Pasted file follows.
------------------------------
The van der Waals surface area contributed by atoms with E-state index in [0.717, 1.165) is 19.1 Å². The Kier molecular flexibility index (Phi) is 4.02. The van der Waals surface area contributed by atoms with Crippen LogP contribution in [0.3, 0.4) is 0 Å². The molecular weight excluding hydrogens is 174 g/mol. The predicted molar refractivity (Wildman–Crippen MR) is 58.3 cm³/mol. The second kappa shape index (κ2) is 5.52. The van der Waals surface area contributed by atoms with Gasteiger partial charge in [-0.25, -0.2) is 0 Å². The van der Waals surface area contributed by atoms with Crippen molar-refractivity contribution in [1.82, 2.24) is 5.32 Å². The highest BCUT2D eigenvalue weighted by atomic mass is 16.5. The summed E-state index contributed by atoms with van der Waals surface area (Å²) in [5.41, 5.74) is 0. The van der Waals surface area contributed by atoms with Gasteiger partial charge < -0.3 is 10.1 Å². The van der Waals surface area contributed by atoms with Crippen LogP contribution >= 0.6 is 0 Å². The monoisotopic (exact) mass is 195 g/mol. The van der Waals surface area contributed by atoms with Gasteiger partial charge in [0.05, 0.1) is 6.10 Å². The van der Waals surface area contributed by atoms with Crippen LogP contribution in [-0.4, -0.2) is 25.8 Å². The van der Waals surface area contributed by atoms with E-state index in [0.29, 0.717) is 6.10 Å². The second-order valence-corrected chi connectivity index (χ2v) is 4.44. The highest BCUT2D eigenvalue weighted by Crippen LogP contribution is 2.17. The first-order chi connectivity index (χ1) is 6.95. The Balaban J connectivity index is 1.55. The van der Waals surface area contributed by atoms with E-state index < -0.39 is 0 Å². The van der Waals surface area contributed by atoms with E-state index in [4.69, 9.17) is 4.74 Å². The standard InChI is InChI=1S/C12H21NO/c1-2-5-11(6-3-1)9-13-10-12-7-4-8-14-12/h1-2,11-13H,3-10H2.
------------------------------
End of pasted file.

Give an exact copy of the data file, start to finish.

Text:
The van der Waals surface area contributed by atoms with E-state index in [0.717, 1.165) is 19.1 Å². The Kier molecular flexibility index (Phi) is 4.02. The van der Waals surface area contributed by atoms with Crippen LogP contribution in [0.3, 0.4) is 0 Å². The molecular weight excluding hydrogens is 174 g/mol. The predicted molar refractivity (Wildman–Crippen MR) is 58.3 cm³/mol. The second kappa shape index (κ2) is 5.52. The van der Waals surface area contributed by atoms with Gasteiger partial charge in [-0.25, -0.2) is 0 Å². The van der Waals surface area contributed by atoms with Crippen molar-refractivity contribution in [1.82, 2.24) is 5.32 Å². The highest BCUT2D eigenvalue weighted by atomic mass is 16.5. The summed E-state index contributed by atoms with van der Waals surface area (Å²) in [5.41, 5.74) is 0. The van der Waals surface area contributed by atoms with Gasteiger partial charge < -0.3 is 10.1 Å². The van der Waals surface area contributed by atoms with Crippen LogP contribution >= 0.6 is 0 Å². The monoisotopic (exact) mass is 195 g/mol. The van der Waals surface area contributed by atoms with Gasteiger partial charge in [0.05, 0.1) is 6.10 Å². The van der Waals surface area contributed by atoms with Crippen LogP contribution in [-0.4, -0.2) is 25.8 Å². The van der Waals surface area contributed by atoms with E-state index in [0.29, 0.717) is 6.10 Å². The second-order valence-corrected chi connectivity index (χ2v) is 4.44. The highest BCUT2D eigenvalue weighted by Crippen LogP contribution is 2.17. The first-order chi connectivity index (χ1) is 6.95. The Balaban J connectivity index is 1.55. The van der Waals surface area contributed by atoms with E-state index < -0.39 is 0 Å². The van der Waals surface area contributed by atoms with E-state index in [4.69, 9.17) is 4.74 Å². The standard InChI is InChI=1S/C12H21NO/c1-2-5-11(6-3-1)9-13-10-12-7-4-8-14-12/h1-2,11-13H,3-10H2.